WARNING: This story contains graphic content that some readers might find disturbing. Discretion is advised.
Crown prosecutor Shane Parker said he didn’t want to speak on behalf of the victims’ family, but didn’t believe they felt relief.
FULL COVERAGE: Douglas Garland trial
“I think they’re numb; they’re still processing,” he said. “They’ve lost Kathy, they’ve lost Alvin and they’ve lost Nathan.
“Who knows what Nathan would’ve grown up to be?”
Watch below: Crown prosecutor Shane Parker explains the family’s reaction to a guilty verdict in the Garland case
“They still have to be able to deal with that loss of three critical people in their family: grandparents, brothers, sisters, nieces, nephew… so this decision doesn’t change that. They still have to grieve.”
Parker said the case was different from other such trials because of the level of public input, explaining witnesses flew in from various locations to testify.
“People cooperating, people doing anything they possibly could do to help solve this crime—they did,” he said outside court. “Anything to do to help the community.”
Watch below: Crown Prosecutor Shane Parker reacts to guilty verdict outside court Thursday
For four weeks, the jury listened to disturbing details of the Crown’s case. They deliberated for eight-and-a-half hours before coming to a verdict Thursday afternoon.
The verdicts mean the 12 jurors unanimously agreed on the outcome.
Defence lawyer Jim Lutz said he was disappointed jurors didn’t find it to be a case where “reasonable doubt should have applied” after weighing the evidence.
“In a case like this, there really are no winners and I can’t think of a way to put a positive thing on this because everybody—both sides of the case—really has lost on this one.”
Watch raw video below: Douglas Garland’s defence team reacts to the verdict
Garland, 57, faces an automatic life sentence with no chance of parole for 25 years, but the judge could also rule consecutive periods of parole ineligibility should be imposed in the case. That means Garland could be jailed for up to 75 years before he would be eligible for parole.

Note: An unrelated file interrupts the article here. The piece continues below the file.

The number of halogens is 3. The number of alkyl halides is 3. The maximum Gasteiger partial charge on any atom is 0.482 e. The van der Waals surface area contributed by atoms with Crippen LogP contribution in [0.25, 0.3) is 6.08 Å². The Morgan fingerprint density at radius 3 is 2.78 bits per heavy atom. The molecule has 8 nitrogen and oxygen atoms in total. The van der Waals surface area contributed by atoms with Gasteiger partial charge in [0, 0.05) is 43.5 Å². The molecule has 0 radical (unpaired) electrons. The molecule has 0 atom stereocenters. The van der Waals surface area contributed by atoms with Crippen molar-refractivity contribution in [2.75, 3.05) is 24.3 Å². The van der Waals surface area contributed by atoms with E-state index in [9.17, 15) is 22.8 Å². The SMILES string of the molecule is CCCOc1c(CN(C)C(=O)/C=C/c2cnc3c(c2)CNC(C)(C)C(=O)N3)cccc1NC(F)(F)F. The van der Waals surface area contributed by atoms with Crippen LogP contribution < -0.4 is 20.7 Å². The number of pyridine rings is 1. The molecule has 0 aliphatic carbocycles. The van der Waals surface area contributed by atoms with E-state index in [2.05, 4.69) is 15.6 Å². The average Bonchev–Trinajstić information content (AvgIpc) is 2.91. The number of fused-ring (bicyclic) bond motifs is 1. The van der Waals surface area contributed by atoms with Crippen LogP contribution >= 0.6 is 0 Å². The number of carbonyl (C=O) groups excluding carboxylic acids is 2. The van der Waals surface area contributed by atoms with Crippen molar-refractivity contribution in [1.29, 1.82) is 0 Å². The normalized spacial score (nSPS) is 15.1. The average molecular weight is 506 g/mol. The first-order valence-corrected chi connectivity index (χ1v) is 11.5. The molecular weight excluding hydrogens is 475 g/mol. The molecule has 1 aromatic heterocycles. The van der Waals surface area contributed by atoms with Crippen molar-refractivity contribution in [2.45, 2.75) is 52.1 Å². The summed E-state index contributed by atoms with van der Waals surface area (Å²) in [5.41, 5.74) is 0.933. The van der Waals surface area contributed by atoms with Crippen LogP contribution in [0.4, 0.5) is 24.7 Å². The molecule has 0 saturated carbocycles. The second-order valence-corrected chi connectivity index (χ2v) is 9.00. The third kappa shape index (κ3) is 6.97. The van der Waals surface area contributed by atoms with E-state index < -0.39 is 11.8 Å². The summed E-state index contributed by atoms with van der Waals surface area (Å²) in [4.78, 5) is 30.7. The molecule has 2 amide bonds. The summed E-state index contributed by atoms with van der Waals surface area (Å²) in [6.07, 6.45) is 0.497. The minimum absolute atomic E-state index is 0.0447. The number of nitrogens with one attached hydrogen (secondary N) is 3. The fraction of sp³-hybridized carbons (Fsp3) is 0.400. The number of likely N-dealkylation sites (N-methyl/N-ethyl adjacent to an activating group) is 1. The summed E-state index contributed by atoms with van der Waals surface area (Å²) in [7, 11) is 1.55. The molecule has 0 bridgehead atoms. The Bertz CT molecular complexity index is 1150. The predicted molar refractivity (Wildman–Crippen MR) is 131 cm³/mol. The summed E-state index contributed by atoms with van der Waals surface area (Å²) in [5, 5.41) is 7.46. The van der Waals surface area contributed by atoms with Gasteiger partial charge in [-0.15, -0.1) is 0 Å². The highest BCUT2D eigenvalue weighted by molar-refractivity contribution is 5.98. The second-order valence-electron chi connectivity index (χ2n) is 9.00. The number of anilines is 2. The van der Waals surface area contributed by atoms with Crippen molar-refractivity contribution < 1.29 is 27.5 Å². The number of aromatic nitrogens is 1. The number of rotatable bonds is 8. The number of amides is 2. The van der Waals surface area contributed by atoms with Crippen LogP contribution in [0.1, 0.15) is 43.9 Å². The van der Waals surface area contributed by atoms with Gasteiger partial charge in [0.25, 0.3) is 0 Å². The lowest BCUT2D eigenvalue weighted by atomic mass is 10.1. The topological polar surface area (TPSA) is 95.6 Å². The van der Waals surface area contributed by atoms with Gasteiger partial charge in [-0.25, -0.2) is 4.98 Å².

Ten jurors recommended Garland serve consecutive sentences; the remaining two had no opinion.
Watch below: Forensic psychologist Dr. Patrick Baillie provides analysis and context on the verdict in the Douglas Garland case
Garland would be 129 years old before he’d be eligible for any kind of release if he receives consecutive sentences, as the sentence began on the date of his arrest.
The sentencing hearing has been set for Friday, Feb. 17 at 10 a.m. MT.
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The Crown had alleged Garland had “stewed” over a petty grudge against the Likneses over a patent for a pump and had plotted their deaths for months—hunting them and dominating them.
Evidence of cyber stalking was presented from a hard drive found hidden in the Garland home.
“The hard drive was a window into the mind of Doug Garland,” Crown prosecutor Shane Parker told the jury Monday during final arguments.
The prosecution said Garland broke into the Liknes home by disabling the lock on their door after researching picking that particular type of lock.
Watch below: Mount Royal University criminologist Ritesh Narayan weighs in on the guilty verdict in the Garland case
Garland was accused of violently attacking Alvin, Kathy and Nathan, then unlawfully confining and kidnapping them before they were killed at the Garland farm. Their bodies were dismembered and destroyed.
Defence maintained Garland’s innocence and pointed out his DNA wasn’t found in the Liknes home.
Court heard DNA of all three victims was found at the Garland property. The Crown pointed to a pair of rubber boots seized from an outbuilding as key evidence in the case: DNA of Nathan, Alvin and Kathy was found on the boots. Inside the boots, Garland’s DNA was recovered.
Nathan and his grandparents were last seen alive June 29, 2014.
For information on the Nathan O’Brien Children’s Foundation, click here
With files from Erika Tucker